Race to the East? China Revives the 17+1 Summit
China Fellow; Senior Research Program Coordinator
Yixiang Xu is the China Fellow, and Senior Research Program Coordinator at AICGS, leading the Institute’s work on U.S. and German relations with China. He has written extensively on Sino-EU and Sino-German relations, transatlantic cooperation on China policy, Sino-U.S. great power competition, China's Belt-and-Road Initiative and its implications for Germany and the U.S., Chinese engagement in Central and Eastern Europe, foreign investment screening, EU and U.S. strategies for global infrastructure investment, 5G supply chain and infrastructure security, and the future of Artificial Intelligence. His written contributions have been published by institutes including The Chinese Academy of Social Sciences, The United States Institute of Peace, and The Asia Society's Center for U.S.-China Relations. He has spoken on China's role in transatlantic relations at various seminars and international conferences in China, Germany, and the U.S.
Mr. Xu received his MA in International Political Economy from The Josef Korbel School of International Studies at The University of Denver and his BA in Linguistics and Classics from The University of Pittsburgh. He is an alumnus of the Bucerius Summer School on Global Governance, the Global Bridges European-American Young Leaders Conference, and the Brussels Forum's Young Professionals Summit. Mr. Xu also studied in China, Germany, Israel, Italy, and the UK and speaks Mandarin Chinese, German, and Russian.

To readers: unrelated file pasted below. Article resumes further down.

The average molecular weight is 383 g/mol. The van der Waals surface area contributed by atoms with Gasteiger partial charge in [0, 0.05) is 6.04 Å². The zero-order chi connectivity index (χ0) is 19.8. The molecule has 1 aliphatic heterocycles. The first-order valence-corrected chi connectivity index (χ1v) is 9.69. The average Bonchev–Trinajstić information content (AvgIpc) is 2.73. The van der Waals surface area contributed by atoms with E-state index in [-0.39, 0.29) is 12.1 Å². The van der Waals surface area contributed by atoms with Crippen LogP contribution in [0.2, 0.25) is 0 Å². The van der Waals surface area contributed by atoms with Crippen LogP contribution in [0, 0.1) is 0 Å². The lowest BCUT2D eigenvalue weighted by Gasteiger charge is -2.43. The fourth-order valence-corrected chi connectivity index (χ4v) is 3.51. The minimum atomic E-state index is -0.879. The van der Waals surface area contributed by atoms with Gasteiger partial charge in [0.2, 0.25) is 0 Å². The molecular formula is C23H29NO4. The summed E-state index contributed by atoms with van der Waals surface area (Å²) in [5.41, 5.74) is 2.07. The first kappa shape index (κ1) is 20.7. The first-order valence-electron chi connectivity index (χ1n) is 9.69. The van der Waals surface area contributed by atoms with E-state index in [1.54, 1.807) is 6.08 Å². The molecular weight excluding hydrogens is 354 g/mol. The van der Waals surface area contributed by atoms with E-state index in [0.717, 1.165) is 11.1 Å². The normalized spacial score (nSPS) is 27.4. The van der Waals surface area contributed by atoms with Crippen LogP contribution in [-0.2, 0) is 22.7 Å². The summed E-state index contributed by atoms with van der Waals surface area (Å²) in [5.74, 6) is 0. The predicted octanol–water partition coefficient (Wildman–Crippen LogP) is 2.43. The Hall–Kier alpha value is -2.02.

Last month, Beijing suddenly announced a plan to host a digital 17+1 one summit in February, bringing its relationship with Central and Eastern European countries (CEEC or CEE) back into public view. The initiative was already losing its luster after eight annual summits. Then, in early 2020, the Covid-19 pandemic put an abrupt stop to immediate Chinese efforts to prolong its life.
For months, the prospect of restarting the multilateral summit remained muddy. Even before the pandemic, participating members in the CEE region openly questioned its utility. CEE governments had hoped the initiative could attract more direct Chinese investment to the region. But the bulk of China’s investment went to five non-EU members in the Balkans, and the rest largely concentrated in Hungary, Poland, and the Czech Republic, leaving many CEE capitals including Warsaw and Prague thoroughly underwhelmed. As bilateral trade grew, reaching $103.45 billion according to the Chinese government, CEE countries’ trade deficit with China also balloned, while local exports to China saw only modest growth. The anticipated economic benefits of a closer relationship with China seems rather asymmetric.
China’s diplomatic performance during the pandemic further added to the chorus of critical voices in the region. After the initial dash to secure masks and other PPE through Chinese channels, many CEE countries were soon alarmed and appalled by Beijing’s pandemic-related disinformation and propaganda efforts in Europe as well as Chinese “Wolf Warrior” diplomats who publicly attack and threaten China’s critics. It’s a hard lesson that Beijing will define both the terms as well as the results of its partnerships.
With China, the EU, and the United States increasingly competing for geopolitical influence, a line to Beijing and face time with top Chinese leaders may provide additional incentives for all interested parties to up their games with CEE countries.